First, Second, and Third Cycle
The study of canon law presupposes a theological foundation. For those who do not possess an advanced degree in theology or who have had no previous training in philosophy, 24 graduate credits in theology (8 courses or two semesters) are required, covering (in general) dogmatic theology, ecclesiology, sacramental theology, and moral theology.
The First Cycle completion qualifies a student to enter the Second Cycle (the regular Licentiate in Canon Law, J.C.L) degree program).
Students interested in applying to the Second Cycle and who have earned an undergraduate degree (or minored) in theology or have taken graduate theology courses are invited to submit an unofficial transcript of their coursework and course descriptions to the Admissions Committee of the School which will determine if this background suffices to enter the Second Cycle.
Second Cycle refers to the six semesters in which students study the governing norms of the Catholic Church; upon successful completion of the requirements, the student earns the Licentiate in Canon Law.
The purpose of the six-semester licentiate program is to help the student become acquainted with the whole corpus of church law, understand it in terms of its theological, philosophical, and historical background, and learn the method and practice of scientific research. The level of research for the licentiate is that expected of professional canonists, specifically the exacting investigation of canonical questions encountered in curial, tribunal, and similar practice, and the articulation of one's findings in written opinions and briefs.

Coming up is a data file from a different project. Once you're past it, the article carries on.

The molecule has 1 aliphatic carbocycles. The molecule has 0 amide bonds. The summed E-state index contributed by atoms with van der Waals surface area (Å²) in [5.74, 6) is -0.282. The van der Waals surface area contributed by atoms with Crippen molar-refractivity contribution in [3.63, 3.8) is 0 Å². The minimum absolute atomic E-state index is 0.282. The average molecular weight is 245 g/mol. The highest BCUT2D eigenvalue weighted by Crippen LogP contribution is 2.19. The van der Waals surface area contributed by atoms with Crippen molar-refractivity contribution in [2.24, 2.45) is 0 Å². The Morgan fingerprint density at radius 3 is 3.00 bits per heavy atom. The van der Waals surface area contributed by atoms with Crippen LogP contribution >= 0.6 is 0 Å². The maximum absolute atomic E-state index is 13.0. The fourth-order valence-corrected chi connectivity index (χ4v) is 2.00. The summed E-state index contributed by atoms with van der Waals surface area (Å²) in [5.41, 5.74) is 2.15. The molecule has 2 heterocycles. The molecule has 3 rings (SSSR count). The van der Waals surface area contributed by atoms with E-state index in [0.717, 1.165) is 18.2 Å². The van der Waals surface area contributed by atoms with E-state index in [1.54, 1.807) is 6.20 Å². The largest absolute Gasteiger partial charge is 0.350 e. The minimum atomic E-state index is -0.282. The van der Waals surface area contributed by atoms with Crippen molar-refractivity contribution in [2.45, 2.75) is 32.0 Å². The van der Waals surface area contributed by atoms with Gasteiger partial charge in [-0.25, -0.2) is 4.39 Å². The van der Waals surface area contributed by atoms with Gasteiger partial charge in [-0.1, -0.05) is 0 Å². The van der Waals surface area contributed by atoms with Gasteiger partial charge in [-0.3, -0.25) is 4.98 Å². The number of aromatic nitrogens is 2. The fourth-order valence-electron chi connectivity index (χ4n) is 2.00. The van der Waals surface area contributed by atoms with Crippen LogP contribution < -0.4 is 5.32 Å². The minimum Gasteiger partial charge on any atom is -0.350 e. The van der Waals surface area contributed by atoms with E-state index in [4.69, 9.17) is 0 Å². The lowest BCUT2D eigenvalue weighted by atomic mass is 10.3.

Third Cycle refers to further juridical formation and the writing of the doctoral dissertation; upon successful completion of the requirements, the student earns the doctor of canon law degree.
For admission to Candidancy for the Doctorate, the student must have successfully received the licentiate degree and demonstrated superior academic ability as demonstrated by achievement of an overall A- average in the various components of the licentiate program (i.e., coursework, thesis, comprehensive examination) taken in the aggregate. However, within this overall average, the grade for the thesis must be at least A -.
Before a formal submission of the proposal for the doctoral dissertation, a candidate must demonstrate a fluency in canonical Latin and pass proficiency examinations in two modern languages (Italian, Spanish, German, French) administered by the School of Canon Law. Fulfilling these requirements allows the student to request the Faculty admit the student into the Doctoral Program.